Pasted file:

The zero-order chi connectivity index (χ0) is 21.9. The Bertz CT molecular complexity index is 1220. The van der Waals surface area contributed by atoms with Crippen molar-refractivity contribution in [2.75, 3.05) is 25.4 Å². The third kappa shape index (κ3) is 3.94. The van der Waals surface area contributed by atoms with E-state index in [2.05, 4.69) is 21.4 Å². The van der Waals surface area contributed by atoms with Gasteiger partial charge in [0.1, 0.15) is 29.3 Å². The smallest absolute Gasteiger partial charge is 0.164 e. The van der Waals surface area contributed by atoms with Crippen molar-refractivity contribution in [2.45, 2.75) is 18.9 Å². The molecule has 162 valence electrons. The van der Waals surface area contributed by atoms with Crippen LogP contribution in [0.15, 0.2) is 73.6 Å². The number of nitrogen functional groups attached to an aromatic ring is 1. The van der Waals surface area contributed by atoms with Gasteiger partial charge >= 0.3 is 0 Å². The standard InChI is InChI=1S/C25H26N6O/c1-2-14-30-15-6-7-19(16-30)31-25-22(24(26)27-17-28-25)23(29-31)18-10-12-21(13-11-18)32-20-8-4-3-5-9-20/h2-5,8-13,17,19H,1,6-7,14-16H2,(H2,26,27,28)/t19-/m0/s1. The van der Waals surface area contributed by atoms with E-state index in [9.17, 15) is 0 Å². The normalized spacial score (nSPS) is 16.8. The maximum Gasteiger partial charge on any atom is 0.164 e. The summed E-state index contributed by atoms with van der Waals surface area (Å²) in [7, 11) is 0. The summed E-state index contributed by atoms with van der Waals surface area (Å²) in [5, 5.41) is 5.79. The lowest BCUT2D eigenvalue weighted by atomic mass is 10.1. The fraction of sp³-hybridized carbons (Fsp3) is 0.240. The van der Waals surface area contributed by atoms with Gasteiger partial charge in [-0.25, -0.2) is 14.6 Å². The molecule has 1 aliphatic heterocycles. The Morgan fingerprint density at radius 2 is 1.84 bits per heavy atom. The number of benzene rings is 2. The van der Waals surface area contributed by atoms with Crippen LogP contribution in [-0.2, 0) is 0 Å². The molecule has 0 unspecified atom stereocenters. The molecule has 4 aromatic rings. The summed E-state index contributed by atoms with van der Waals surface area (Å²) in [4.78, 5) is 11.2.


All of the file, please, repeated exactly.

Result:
The zero-order chi connectivity index (χ0) is 21.9. The Bertz CT molecular complexity index is 1220. The van der Waals surface area contributed by atoms with Crippen molar-refractivity contribution in [2.75, 3.05) is 25.4 Å². The third kappa shape index (κ3) is 3.94. The van der Waals surface area contributed by atoms with E-state index in [2.05, 4.69) is 21.4 Å². The van der Waals surface area contributed by atoms with Gasteiger partial charge in [0.1, 0.15) is 29.3 Å². The smallest absolute Gasteiger partial charge is 0.164 e. The van der Waals surface area contributed by atoms with Crippen molar-refractivity contribution in [2.45, 2.75) is 18.9 Å². The molecule has 162 valence electrons. The van der Waals surface area contributed by atoms with Crippen LogP contribution in [0.15, 0.2) is 73.6 Å². The number of nitrogen functional groups attached to an aromatic ring is 1. The van der Waals surface area contributed by atoms with Gasteiger partial charge >= 0.3 is 0 Å². The standard InChI is InChI=1S/C25H26N6O/c1-2-14-30-15-6-7-19(16-30)31-25-22(24(26)27-17-28-25)23(29-31)18-10-12-21(13-11-18)32-20-8-4-3-5-9-20/h2-5,8-13,17,19H,1,6-7,14-16H2,(H2,26,27,28)/t19-/m0/s1. The van der Waals surface area contributed by atoms with E-state index in [9.17, 15) is 0 Å². The normalized spacial score (nSPS) is 16.8. The maximum Gasteiger partial charge on any atom is 0.164 e. The summed E-state index contributed by atoms with van der Waals surface area (Å²) in [7, 11) is 0. The summed E-state index contributed by atoms with van der Waals surface area (Å²) in [5, 5.41) is 5.79. The lowest BCUT2D eigenvalue weighted by atomic mass is 10.1. The fraction of sp³-hybridized carbons (Fsp3) is 0.240. The van der Waals surface area contributed by atoms with Gasteiger partial charge in [-0.25, -0.2) is 14.6 Å². The molecule has 1 aliphatic heterocycles. The Morgan fingerprint density at radius 2 is 1.84 bits per heavy atom. The number of benzene rings is 2. The van der Waals surface area contributed by atoms with Crippen LogP contribution in [-0.2, 0) is 0 Å². The molecule has 0 unspecified atom stereocenters. The molecule has 4 aromatic rings. The summed E-state index contributed by atoms with van der Waals surface area (Å²) in [4.78, 5) is 11.2.